(1) When choosing the location to use your desktop computer, try to keep the case elevated ~3 inches above the floor in such a way that the air vent at the bottom of the case can do its job in helping airflow. Two Styrofoam blocks under the front and back of the case can do the trick. This becomes more of a necessity (than a recommendation) if the floor is carpeted.
(2) Once per year you need to crack open the case and blast all the fans (front, back, top, power supply, and CPU-heatsink fan) with compressed air to remove dust & debris. Some manual cleaning of fan surfaces with Windex-soaked paper towels and Q-tips may be necessary since some of the dust & debris can become electrostatically-bonded to the plastic surfaces of the fan blades and fail to get removed by compressed-air-blasts alone.
(3) If you blast the CPU-heatsink fan with compressed air while it is still attached to the CPU-heatsink, you will remove some dust & debris, but almost certainly not all of it. It is better to remove the clips that hold the fan to the fins of the CPU-heatsink, so that you can thoroughly clean both sides of the fan and give the compressed-air nozzle complete access to all the spaces in between the CPU-heatsink fins. Then re-attach the fan to the CPU-heatsink.
(4) Lubricate your fans:
Google "Keep ‘Em Spinning: How To Lubricate PC Fans by Ed Hume"
Google "Quiet noisy computer fans with a drop of oil by Greg Shultz"
(5) There is a layer of thermal grease in between the bottom, square copper surface of the CPU-heatsink and the square surface of the top of the CPU chip. After a number of years, this thermal grease may become dried-out and caked, which renders the CPU-heatsink less effective and causes the temperature of the CPU to increase, resulting in intermittent failures. To pre-emptively avoid such failures, we recommend replacing the thermal grease about every four years (that's our rule-of-thumb, but your mileage may vary depending on the average temperature and humidity of your ambient environment). Here's how:
(5.1) Remove (and clean) the CPU-heatsink fan as described in step 3. Do NOT re-attach it yet.
(5.2) With a Phillips screwdriver, remove the 4 screws holding the CPU-heatsink to the motherboard.
(5.3) Wash the CPU-heatsink under a water faucet until ALL of the dust & debris is removed from the fin surfaces. Put it aside and allow to dry.
(5.4) Remove all of the dried-out/caked thermal grease from the bottom, square copper surface of the CPU-heatsink using a clean cloth and simple 99% Isopropyl alcohol (the same kind you buy in drugstores; i.e., what a nurse uses to swab your arm before sticking the inside of your arm/elbow with a hypodermic needle). Do the same for the square surface of the top of the CPU chip (using a separate clean section of the cloth and fresh Isopropyl alcohol).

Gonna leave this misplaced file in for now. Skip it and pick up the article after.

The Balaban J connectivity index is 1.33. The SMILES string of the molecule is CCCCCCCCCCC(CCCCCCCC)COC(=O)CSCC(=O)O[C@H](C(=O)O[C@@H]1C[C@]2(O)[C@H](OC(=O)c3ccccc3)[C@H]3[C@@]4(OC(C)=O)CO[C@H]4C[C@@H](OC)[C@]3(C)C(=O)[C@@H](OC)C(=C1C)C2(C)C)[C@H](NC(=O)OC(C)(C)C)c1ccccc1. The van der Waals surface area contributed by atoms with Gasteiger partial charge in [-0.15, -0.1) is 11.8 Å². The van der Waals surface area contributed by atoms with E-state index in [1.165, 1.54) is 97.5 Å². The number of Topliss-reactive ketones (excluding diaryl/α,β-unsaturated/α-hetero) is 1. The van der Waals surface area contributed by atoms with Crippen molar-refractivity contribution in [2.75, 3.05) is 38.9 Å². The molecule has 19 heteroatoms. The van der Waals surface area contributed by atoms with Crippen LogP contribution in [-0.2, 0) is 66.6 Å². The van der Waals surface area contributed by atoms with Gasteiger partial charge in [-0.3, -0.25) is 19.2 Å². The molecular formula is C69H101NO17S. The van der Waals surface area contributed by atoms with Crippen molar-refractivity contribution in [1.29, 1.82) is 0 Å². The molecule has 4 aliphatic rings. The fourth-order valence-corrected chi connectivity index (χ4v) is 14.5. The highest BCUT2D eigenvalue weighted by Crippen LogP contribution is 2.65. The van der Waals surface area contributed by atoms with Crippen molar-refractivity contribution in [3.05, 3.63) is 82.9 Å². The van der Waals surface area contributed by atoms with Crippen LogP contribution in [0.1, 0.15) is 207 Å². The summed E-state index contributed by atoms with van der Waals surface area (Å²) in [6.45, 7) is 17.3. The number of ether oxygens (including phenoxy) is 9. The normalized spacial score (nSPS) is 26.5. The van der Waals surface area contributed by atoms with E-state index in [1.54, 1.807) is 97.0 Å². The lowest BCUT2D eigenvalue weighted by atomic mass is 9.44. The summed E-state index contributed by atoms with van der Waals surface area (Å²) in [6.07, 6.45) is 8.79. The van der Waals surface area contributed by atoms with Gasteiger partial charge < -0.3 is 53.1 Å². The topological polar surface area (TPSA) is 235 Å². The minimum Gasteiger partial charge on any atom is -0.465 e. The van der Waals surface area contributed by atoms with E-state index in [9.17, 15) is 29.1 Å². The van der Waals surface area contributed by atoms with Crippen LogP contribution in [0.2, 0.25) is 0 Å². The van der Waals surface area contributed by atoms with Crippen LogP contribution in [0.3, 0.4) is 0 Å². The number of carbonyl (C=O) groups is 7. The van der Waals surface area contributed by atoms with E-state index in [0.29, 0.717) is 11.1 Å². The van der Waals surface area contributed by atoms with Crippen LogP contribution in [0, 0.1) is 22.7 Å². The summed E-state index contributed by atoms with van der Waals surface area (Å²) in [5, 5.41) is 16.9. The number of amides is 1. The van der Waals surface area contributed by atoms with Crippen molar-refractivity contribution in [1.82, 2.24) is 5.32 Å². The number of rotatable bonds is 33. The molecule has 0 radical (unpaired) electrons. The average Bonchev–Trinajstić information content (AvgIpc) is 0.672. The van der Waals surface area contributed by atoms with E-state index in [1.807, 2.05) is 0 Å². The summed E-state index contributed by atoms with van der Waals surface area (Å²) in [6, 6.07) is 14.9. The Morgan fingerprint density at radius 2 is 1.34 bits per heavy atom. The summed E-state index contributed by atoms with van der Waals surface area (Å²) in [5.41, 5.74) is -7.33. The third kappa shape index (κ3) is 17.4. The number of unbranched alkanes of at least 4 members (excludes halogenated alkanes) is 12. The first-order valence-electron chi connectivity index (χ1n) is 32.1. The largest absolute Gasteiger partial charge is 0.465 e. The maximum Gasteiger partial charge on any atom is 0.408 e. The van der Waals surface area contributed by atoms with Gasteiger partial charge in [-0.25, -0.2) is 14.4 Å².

(5.5) Let both surfaces dry for 30 minutes.
(5.6) Hit both surfaces with a quick blast of compressed air.
(5.7) Apply a brand new layer of thermal grease to the bottom, square copper surface of the CPU-heatsink (not the top of the CPU). New thermal grease can be bought quite cheaply and comes in a tube that looks just like a hypodermic needle (without the needle). All you need to do is remove the cap, press the plunger, and then evenly spread the grease on the surface in question using the disposable plastic spatula that comes with the thermal grease.
(5.8) Hold the heatsink upright with one hand, while putting the 4 screws back into the 4 tabs at the bottom of the heatsink with the other.
(5.9) Now with both hands holding the heatsink, visually align the 4 screws with the holes in the motherboard into which they were previously fastened, and slowly lower the heatsink until all 4 screws are loosely entering those holes.
(5.10) Hold the heatsink with one hand, and use the other hand to manipulate a Phillips screwdriver to drive each of the 4 screws into their receptacles in the motherboard, but do just a couple of turns for each screw at a time, in round-robin fashion. i.e., don't do any one individual screw all at once.
(5.11) Leave your computer alone for several hours to allow the new thermal grease to set while the CPU-heatsink remains vertical.
(5.12) Re-attach the (now-cleaned) CPU-heatsink fan to the CPU-heatsink with the wire clips.
(5.13) Set the computer upright (the CPU-heatsink is now horizontal), but do NOT put the lid back on the case (you want to continue to be able to see everything inside). Turn the computer on. Let it run for at least a few minutes (maybe 30-60 if you want a thorough 'burn-in' period) to make sure all the fans are running properly (especially the CPU-heatsink's fan).
(5.14) You're done. You can now put the lid back on the case and use the computer.